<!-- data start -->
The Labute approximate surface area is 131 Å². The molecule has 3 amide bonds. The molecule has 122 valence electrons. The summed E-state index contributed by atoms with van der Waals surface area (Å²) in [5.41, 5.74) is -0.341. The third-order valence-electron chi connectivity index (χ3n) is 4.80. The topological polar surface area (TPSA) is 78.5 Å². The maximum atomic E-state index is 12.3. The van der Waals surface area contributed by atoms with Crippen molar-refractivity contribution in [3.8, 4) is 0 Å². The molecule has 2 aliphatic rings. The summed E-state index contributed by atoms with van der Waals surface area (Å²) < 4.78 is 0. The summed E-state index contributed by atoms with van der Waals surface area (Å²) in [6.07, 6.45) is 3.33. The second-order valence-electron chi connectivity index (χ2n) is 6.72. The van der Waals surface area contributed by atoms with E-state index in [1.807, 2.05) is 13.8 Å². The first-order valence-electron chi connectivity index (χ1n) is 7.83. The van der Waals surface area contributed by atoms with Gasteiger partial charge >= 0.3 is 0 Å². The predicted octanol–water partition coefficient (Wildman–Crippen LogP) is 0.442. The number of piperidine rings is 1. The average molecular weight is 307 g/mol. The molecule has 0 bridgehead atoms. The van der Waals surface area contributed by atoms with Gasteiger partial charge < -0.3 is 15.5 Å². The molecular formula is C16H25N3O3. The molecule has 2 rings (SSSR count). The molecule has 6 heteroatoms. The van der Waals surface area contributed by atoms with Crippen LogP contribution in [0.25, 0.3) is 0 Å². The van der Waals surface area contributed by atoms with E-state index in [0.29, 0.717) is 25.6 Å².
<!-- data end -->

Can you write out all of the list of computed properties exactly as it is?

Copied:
The Labute approximate surface area is 131 Å². The molecule has 3 amide bonds. The molecule has 122 valence electrons. The summed E-state index contributed by atoms with van der Waals surface area (Å²) in [5.41, 5.74) is -0.341. The third-order valence-electron chi connectivity index (χ3n) is 4.80. The topological polar surface area (TPSA) is 78.5 Å². The maximum atomic E-state index is 12.3. The van der Waals surface area contributed by atoms with Crippen molar-refractivity contribution in [3.8, 4) is 0 Å². The molecule has 2 aliphatic rings. The summed E-state index contributed by atoms with van der Waals surface area (Å²) < 4.78 is 0. The summed E-state index contributed by atoms with van der Waals surface area (Å²) in [6.07, 6.45) is 3.33. The second-order valence-electron chi connectivity index (χ2n) is 6.72. The van der Waals surface area contributed by atoms with E-state index in [1.807, 2.05) is 13.8 Å². The first-order valence-electron chi connectivity index (χ1n) is 7.83. The van der Waals surface area contributed by atoms with Gasteiger partial charge >= 0.3 is 0 Å². The predicted octanol–water partition coefficient (Wildman–Crippen LogP) is 0.442. The number of piperidine rings is 1. The average molecular weight is 307 g/mol. The molecule has 0 bridgehead atoms. The van der Waals surface area contributed by atoms with Gasteiger partial charge < -0.3 is 15.5 Å². The molecular formula is C16H25N3O3. The molecule has 2 rings (SSSR count). The molecule has 6 heteroatoms. The van der Waals surface area contributed by atoms with Crippen LogP contribution in [0.25, 0.3) is 0 Å². The van der Waals surface area contributed by atoms with E-state index in [0.29, 0.717) is 25.6 Å².